Nineteen years ago I began studying with infant specialist Magda Gerber, and my perceptions of babies, parenting and life were permanently altered. Resources for Infant Educarers (RIE), the non-profit educational organization Magda founded in 1978, continues to inspire parents and professionals and transform lives through courses offered in the US and abroad.
Ingrid Lawrence is one such student, and she has allowed me to share her impressions:
I enjoyed every moment of the RIE Foundations course in June. I find the RIE philosophy to be beautifully insightful, profoundly practical, deeply inspiring, and yes, personally challenging. I came away asking myself this question: “RIE is so good, why is it not catching on rapidly everywhere where there are young ones?” I did not have to look far for my answer. I had only to notice my own struggle to live out this philosophy to begin to understand.
I’ve come to realize that RIE is much more than a brilliant set of useful tools to be considered and applied to the care of infants and toddlers. It is a way of life, a way of being that challenges us to be present, attentive, respectful human beings, and to see clearly not only the child but ourselves.
Ultimately, RIE calls us to love – in the form of sincere respect – not only the child but ourselves, the parent, our coworker, everyone. In this way, I see RIE as a kind of high spiritual calling, one that invites us on a journey of becoming rather than to a final destination point. And, like the young child, we must be passionately determined, willing to get up from our falls and try, try again, filled with the sense that if there’s a will, there’s a way, convinced that the goal is worthy.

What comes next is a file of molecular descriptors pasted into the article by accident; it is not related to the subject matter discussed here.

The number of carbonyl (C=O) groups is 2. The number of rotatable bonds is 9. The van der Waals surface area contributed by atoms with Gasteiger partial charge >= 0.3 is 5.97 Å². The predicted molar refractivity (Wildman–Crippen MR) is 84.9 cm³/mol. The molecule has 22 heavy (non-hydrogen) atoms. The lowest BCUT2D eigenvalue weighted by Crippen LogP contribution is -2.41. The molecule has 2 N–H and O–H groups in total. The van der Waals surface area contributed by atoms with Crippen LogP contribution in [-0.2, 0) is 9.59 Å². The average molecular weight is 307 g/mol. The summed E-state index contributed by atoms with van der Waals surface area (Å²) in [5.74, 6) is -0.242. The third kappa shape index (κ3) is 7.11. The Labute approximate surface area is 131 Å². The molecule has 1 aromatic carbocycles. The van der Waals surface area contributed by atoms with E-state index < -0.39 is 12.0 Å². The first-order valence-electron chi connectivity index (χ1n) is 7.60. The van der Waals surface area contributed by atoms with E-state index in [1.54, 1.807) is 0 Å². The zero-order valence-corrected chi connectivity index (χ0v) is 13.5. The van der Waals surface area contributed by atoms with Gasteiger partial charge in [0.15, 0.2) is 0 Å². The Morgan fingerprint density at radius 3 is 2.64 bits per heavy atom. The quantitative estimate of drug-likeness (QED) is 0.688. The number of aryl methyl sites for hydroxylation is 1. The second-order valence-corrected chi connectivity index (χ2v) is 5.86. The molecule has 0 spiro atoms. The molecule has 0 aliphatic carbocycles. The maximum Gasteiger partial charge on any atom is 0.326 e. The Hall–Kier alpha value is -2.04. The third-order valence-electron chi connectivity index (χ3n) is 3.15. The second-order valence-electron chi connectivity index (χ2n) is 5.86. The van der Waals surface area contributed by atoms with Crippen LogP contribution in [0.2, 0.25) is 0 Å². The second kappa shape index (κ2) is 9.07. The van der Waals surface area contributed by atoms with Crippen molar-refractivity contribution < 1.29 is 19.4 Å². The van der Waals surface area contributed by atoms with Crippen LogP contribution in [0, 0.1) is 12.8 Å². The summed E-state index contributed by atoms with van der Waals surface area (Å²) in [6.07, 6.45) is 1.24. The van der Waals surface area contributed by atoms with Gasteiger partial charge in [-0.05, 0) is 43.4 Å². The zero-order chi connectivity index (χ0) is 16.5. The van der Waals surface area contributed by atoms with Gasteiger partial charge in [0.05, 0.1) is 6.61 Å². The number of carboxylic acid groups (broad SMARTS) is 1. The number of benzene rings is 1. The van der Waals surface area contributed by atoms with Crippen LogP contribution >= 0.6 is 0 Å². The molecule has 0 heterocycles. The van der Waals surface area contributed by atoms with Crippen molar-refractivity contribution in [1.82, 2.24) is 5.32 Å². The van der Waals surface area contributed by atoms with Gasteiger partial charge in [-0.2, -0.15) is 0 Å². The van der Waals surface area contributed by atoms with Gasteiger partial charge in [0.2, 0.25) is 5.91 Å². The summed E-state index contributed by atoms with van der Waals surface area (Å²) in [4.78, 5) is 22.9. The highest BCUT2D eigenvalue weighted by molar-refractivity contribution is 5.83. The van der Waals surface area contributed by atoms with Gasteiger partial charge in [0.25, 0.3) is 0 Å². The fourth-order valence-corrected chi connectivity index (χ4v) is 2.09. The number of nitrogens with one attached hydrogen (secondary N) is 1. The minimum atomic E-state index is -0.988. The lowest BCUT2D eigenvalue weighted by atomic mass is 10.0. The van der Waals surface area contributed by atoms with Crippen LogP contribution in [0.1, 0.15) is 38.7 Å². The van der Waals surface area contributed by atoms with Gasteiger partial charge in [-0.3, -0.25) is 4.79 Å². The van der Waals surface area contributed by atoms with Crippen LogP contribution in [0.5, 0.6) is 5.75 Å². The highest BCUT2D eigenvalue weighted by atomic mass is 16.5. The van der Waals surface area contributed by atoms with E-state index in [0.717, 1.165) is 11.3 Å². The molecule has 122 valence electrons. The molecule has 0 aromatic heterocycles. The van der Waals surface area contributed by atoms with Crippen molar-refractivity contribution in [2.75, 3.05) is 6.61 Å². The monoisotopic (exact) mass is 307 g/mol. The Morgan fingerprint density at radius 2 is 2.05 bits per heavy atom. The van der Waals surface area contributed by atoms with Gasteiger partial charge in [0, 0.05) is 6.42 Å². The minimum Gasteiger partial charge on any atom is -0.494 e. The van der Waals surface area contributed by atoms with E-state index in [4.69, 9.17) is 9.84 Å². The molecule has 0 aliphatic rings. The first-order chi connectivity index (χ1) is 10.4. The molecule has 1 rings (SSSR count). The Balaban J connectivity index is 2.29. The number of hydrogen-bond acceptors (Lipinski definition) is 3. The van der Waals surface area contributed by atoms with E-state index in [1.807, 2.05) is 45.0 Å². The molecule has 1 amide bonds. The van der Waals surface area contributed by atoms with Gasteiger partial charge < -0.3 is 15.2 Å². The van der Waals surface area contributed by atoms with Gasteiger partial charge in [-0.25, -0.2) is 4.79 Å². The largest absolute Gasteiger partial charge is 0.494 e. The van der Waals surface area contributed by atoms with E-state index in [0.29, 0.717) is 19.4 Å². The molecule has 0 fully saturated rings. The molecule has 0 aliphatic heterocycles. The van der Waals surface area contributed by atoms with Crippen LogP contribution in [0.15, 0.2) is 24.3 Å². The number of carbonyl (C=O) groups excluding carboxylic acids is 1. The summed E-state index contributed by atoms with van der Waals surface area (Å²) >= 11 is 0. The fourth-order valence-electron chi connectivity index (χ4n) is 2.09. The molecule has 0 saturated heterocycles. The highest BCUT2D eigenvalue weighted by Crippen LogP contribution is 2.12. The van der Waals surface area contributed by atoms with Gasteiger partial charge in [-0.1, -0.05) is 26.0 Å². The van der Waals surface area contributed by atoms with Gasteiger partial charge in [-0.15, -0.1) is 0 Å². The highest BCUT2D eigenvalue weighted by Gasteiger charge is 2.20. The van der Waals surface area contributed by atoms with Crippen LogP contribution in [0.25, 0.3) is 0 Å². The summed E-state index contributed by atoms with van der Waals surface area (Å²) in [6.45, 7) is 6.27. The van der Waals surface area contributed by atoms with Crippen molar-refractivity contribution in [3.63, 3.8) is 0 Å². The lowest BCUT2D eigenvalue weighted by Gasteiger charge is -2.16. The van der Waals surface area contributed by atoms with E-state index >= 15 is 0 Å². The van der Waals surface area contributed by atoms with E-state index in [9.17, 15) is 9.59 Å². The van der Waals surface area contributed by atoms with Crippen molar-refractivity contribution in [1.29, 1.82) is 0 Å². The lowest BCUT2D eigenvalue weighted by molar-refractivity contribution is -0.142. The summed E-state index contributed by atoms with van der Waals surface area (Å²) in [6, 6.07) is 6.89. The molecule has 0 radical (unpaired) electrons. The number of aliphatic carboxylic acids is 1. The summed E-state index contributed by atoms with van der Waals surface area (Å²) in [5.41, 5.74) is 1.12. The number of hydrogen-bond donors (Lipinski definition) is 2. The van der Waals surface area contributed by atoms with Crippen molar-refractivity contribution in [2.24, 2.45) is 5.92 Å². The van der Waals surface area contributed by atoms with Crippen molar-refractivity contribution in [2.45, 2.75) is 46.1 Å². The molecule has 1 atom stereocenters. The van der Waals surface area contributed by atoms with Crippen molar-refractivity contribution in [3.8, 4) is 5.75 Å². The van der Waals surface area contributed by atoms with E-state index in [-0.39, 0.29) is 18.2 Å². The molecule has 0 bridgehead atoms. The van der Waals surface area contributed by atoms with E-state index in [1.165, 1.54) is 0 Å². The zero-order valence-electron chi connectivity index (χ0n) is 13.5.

If we will let the children be our guides, we will become people who can love and guide them well.
As I consider embarking upon this great journey, I am aware that I must be willing to relearn what it is to be child-like in key ways. I will need to be willing to step out from what I think I know into the unknown in order to have the possibility of learning something new. I will need to be willing to fail in full view of everyone, to accept and learn from it (potentially after a good, loud cry), and try, try again. I will need to rekindle a sense of faith and wonder in this world and its people, and in myself, and know that it’s perfectly okay to be what we call an adult and a work-in-progress. It’s a tall order, and a profoundly inspiring one. The children are calling, and I am nearing the leap.
Ingrid attended the RIE Foundation’s course in Seattle, Washington, facilitated by my friend and associate Polly Elam. Thank you, Ingrid…and Polly!
(Photo by Nanagyei on Flickr)